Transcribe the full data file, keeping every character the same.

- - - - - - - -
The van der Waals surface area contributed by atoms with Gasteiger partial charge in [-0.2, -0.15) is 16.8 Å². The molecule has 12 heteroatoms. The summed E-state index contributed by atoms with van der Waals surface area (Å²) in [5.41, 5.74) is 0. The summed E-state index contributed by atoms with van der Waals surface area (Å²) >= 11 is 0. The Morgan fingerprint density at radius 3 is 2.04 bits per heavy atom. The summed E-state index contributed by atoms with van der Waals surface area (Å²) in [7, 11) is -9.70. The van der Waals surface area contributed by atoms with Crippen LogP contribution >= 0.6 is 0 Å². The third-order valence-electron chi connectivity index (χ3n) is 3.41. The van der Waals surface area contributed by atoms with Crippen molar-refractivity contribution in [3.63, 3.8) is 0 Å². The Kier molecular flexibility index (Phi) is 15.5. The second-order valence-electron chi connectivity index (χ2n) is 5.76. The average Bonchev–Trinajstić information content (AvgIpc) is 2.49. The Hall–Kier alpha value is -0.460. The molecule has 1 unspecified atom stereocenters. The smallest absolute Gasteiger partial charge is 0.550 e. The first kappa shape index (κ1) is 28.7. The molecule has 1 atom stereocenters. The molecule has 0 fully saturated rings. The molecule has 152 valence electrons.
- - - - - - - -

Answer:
The van der Waals surface area contributed by atoms with Gasteiger partial charge in [-0.2, -0.15) is 16.8 Å². The molecule has 12 heteroatoms. The summed E-state index contributed by atoms with van der Waals surface area (Å²) in [5.41, 5.74) is 0. The summed E-state index contributed by atoms with van der Waals surface area (Å²) >= 11 is 0. The Morgan fingerprint density at radius 3 is 2.04 bits per heavy atom. The summed E-state index contributed by atoms with van der Waals surface area (Å²) in [7, 11) is -9.70. The van der Waals surface area contributed by atoms with Crippen LogP contribution >= 0.6 is 0 Å². The third-order valence-electron chi connectivity index (χ3n) is 3.41. The van der Waals surface area contributed by atoms with Crippen molar-refractivity contribution in [3.63, 3.8) is 0 Å². The Kier molecular flexibility index (Phi) is 15.5. The second-order valence-electron chi connectivity index (χ2n) is 5.76. The average Bonchev–Trinajstić information content (AvgIpc) is 2.49. The Hall–Kier alpha value is -0.460. The molecule has 1 unspecified atom stereocenters. The smallest absolute Gasteiger partial charge is 0.550 e. The first kappa shape index (κ1) is 28.7. The molecule has 1 atom stereocenters. The molecule has 0 fully saturated rings. The molecule has 152 valence electrons.